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Judiciary ready for polls

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CHIEF Justice Luke Malaba says the judiciary is ready for the impending elections set for later this year and urged all the participating political parties to uphold the rule of law.

BY CHARLES LAITON/XOLISANI NCUBE

Justice Malaba made the remarks while opening the 2018 legal year, adding his troops were ready to tackle election-related conflicts “without fear or favour”.

“As we start the legal year, I wish to assure the nation that the judiciary stands ready at all times to fulfil its mandate as provided for in the Constitution,” he said.

“It is the duty of the judiciary to ensure that there is rule of law in the country.

“This is done through correctly interpreting and applying laws of the country without fear or favour.”

Previous elections have often been marred by violence, with the judiciary sometimes being accused of taking sides.

“I am mindful of the fact that during the course of the year, Zimbabwe will hold harmonised elections,” Chief Justice Malaba said.

“As the judiciary, we expect the rule of law to prevail, especially in the coming months when political parties start their campaigns.

“This is the only way that will ensure that the elections are free, fair and credible.”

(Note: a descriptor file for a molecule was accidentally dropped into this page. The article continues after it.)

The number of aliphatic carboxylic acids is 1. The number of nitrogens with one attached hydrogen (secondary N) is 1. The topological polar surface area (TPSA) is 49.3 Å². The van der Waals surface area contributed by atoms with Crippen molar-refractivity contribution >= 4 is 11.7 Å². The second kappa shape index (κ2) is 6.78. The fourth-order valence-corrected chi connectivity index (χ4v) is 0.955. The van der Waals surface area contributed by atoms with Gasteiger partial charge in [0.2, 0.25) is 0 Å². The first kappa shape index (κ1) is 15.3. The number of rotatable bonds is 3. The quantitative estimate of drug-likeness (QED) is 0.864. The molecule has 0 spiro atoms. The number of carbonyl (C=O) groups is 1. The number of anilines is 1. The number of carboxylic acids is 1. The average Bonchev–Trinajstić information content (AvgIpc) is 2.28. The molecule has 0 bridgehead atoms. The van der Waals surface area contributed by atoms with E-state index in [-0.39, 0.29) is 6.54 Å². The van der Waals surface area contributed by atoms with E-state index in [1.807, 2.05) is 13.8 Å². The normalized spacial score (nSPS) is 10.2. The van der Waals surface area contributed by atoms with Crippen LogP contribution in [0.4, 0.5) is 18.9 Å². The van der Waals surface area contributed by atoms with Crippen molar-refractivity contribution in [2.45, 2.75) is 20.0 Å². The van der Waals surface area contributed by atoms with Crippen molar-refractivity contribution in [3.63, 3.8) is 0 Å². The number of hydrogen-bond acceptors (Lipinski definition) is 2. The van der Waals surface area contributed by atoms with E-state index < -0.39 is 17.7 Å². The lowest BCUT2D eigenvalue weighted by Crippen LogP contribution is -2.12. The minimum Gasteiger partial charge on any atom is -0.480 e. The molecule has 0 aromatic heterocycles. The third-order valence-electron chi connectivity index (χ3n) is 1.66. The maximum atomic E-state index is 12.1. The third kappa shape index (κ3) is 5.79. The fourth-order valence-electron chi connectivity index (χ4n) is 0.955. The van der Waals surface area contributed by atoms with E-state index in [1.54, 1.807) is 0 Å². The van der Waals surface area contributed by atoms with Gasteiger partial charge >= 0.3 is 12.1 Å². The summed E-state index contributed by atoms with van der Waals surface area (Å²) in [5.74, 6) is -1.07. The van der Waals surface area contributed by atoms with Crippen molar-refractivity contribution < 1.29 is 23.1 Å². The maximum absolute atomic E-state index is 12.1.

MDC-T spokesperson Obert Gutu welcomed Justice Malaba’s remarks, but said more needed to be done.

“Chief Justice Luke Malaba is on point,” he said.

“However, there is a whole cocktail of other measures that are immediately required to be implemented in order to guarantee the holding of free and fair elections.”

Gutu said State media was still “virtually closed to opposition political players”.

“This is in flagrant violation of the supreme law of the land,” he said.

“In rural areas, villagers are being forced to surrender their BVR (biometric voter registration) slips serial numbers to local headmen and Zanu PF officials.

“This is blatantly fascist and intimidating.

“The observance of the rule of law entails that all fascist and Stalinist methods of governance be immediately renounced and abandoned.
“It’s not sufficient to just talk about the need for holding free and fair elections.”

Chief Justice Malaba’s sentiments were echoed by the chairperson of the Election Resource Centre, Trust Maanda.

“The Chief Justice is spot-on. Everything hinges on the rule of law,” he said.

“In order for a country to be democratic, there must be the rule of law and in order for a country to hold free and fair elections, there must as be the rule of law. In fact, the rule of law is the backbone of everything in a democratic society.”

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